Happy New Year! In the first week of this shiny new year, we are hearing from seven AFON members on their hopes and plans for 2016.
2016 for me is all about getting to grips with one area, having my very first ‘patch’ and all that entails. In early January I’ll be starting the job of Reserves Officer for my local Wildlife Trust and looking after a reserve called Houghton Regis Chalk Pit. That is pretty exciting in itself (having my ‘own’ reserve is something I’ve longed for since I started working in Practical Conservation), but to make it even better it’s a rather unique reserve to be based on. As the name suggests the reserve was once a chalk pit, but hasn’t been used for years and has only been managed for wildlife over the last four. I first went to visit it on a grey December morning, when to many it would have looked rather bleak, but I very quickly got excited about the potential. Though mainly chalk grassland there are plenty of other habitats sheltered within the chalky cliffs; deciduous woodland, wetland (including reedbed), areas of scrub and a Marl lake (apparently one of the rarest forms of standing water in the country). The quarry work has left a fantastic array of lumps and bumps and dips and slopes which will all create various microclimates.
I already want to know what flora and fauna I’m likely to encounter and have plans to record absolutely everything I find. For me, this is going to require me greatly improving my ID skills for a number of different taxa, but it’s a challenge I’m really looking forward to. I’m a mammal girl at heart, who has really got into butterflies the last couple of years, and has a birder boyfriend, so am fairly confident with those groups. Everything else is something new for me to learn and I can already see my work bag being filled with numerous field guides. It shouldn’t be a solo mission though; I love learning and discovering with other people and friends have already offered to come and spend some time on the reserve recording findings with me.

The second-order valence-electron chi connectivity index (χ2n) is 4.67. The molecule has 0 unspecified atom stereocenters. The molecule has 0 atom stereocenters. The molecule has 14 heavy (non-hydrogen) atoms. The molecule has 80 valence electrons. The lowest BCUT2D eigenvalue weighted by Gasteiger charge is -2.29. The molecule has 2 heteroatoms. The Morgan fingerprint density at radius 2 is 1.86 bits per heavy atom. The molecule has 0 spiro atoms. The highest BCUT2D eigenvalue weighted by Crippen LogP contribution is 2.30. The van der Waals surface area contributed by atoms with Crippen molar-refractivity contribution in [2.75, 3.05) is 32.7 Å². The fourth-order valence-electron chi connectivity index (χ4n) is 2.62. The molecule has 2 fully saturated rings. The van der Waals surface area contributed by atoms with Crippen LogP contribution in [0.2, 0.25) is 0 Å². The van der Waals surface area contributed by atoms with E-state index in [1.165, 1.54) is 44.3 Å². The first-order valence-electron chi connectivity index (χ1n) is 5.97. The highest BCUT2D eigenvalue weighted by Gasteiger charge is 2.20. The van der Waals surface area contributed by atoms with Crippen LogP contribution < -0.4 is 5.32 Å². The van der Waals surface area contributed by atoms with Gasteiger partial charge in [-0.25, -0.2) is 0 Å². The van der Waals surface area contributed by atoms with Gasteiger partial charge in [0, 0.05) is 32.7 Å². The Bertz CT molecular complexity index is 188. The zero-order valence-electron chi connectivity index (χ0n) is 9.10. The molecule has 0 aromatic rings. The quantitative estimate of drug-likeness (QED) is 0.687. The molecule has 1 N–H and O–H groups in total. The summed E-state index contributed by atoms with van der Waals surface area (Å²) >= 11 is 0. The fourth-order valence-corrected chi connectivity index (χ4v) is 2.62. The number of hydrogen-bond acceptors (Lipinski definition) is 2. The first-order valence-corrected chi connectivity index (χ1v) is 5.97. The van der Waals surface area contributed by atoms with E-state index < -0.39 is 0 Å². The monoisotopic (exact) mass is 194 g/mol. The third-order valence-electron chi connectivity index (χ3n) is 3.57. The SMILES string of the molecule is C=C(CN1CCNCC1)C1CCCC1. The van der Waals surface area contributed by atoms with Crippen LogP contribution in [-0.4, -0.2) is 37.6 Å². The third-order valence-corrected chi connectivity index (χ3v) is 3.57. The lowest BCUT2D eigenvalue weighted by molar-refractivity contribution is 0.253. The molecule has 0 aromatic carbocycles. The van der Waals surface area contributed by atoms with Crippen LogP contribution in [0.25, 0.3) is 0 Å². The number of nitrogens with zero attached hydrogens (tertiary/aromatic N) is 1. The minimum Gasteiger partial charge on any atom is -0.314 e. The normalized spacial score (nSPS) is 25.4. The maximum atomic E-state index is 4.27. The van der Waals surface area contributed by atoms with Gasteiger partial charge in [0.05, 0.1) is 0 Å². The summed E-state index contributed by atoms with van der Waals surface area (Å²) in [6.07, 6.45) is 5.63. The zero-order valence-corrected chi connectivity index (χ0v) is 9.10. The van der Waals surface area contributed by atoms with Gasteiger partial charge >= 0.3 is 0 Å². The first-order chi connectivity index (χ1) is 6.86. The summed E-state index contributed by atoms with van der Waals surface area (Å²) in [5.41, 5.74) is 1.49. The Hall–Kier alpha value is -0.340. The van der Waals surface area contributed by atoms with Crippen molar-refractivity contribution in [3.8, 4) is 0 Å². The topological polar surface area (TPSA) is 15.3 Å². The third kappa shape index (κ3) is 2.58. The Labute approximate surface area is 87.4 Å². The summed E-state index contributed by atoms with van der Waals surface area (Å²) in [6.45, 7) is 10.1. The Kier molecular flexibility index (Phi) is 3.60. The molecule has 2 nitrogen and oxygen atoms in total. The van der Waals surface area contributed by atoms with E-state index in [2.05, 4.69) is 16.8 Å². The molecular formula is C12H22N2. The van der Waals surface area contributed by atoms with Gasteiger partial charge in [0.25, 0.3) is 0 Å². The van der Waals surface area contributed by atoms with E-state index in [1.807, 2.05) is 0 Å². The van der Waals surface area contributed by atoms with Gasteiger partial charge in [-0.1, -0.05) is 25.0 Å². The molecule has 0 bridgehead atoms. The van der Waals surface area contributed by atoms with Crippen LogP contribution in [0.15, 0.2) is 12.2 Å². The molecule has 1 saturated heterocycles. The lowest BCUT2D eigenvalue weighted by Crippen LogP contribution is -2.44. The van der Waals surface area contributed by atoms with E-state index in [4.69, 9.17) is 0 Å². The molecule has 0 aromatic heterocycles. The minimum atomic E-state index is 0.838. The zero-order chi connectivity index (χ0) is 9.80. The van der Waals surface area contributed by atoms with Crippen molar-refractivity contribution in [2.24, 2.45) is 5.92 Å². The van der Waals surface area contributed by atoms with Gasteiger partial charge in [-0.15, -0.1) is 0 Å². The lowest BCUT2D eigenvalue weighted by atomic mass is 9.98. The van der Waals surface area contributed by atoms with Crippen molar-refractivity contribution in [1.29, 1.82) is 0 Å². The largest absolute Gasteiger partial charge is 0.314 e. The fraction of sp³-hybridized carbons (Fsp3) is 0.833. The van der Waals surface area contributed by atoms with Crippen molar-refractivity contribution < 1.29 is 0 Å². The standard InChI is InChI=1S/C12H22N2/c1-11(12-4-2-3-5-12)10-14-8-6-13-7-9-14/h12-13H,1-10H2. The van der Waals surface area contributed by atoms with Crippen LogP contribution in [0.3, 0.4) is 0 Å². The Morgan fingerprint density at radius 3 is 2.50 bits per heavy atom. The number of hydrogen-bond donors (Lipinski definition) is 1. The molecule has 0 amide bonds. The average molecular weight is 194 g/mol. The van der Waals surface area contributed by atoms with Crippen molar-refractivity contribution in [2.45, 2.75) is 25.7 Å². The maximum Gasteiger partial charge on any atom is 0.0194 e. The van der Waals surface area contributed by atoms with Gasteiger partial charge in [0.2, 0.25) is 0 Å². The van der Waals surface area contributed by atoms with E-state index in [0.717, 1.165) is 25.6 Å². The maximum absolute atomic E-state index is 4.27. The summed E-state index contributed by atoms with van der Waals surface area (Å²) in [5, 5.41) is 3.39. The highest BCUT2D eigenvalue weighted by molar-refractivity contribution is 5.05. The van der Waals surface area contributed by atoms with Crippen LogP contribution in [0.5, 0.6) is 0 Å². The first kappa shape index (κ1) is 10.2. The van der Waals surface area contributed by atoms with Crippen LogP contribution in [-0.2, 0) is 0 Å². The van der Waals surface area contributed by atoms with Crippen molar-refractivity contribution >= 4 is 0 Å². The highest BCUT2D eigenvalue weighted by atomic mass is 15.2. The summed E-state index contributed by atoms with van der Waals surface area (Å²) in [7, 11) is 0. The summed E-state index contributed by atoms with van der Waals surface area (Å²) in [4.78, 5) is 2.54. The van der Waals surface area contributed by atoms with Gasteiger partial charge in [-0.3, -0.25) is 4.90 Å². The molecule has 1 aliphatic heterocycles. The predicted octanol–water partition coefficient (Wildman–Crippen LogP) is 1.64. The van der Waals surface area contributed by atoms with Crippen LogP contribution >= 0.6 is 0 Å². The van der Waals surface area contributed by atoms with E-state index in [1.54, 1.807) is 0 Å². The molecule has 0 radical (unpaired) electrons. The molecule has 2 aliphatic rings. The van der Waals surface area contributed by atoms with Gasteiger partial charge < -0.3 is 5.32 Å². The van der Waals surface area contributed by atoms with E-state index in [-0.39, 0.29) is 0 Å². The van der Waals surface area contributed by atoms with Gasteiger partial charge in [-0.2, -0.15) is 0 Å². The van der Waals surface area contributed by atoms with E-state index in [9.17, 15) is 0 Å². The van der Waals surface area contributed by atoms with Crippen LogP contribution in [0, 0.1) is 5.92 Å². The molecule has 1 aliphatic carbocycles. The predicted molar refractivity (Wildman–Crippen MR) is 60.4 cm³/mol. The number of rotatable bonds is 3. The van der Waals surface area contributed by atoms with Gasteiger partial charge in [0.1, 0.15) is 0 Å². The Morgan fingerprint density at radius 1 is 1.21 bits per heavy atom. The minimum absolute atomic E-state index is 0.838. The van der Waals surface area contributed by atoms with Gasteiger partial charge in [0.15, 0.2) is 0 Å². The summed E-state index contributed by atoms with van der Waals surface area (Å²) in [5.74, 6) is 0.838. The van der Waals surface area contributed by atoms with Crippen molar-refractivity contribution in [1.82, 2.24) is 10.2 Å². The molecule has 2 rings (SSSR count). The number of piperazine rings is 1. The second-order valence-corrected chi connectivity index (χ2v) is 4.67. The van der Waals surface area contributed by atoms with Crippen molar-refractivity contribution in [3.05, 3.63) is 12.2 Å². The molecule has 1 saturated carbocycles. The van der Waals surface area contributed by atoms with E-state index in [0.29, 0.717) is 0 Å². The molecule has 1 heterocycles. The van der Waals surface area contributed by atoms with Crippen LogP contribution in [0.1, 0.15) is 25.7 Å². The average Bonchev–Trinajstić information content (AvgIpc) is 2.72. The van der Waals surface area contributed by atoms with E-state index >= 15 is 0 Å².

One of the things I’m looking forward to the most from spending an extended amount of time working in one area is really getting to know it and seeing how it changes over the seasons. I love listening to people who can tell you which tree the Woodpeckers have nested in or how many cubs the vixen has had this year, or that it’s been a record year for Chalkhill Blues. I want to be that knowledgeable about a patch, and hopefully this year I’ll have the chance to be.
The job will be challenging, as I won’t just be there to look at the flowers and butterflies. I’m going to have certain responsibilities that I haven’t had in previous roles and I’m going to experience problems I haven’t come across before. It will, though, give me a chance to use the skills and knowledge that I’ve gained over the last couple of years to do my bit to contribute to conserving our wildlife that I’ve gained so much enjoyment from.
So 2016 for me is the Year of the Patch – getting to know the ins and outs of an area and the species that live there, learning about them and sharing the experiences with friends. Bring it on!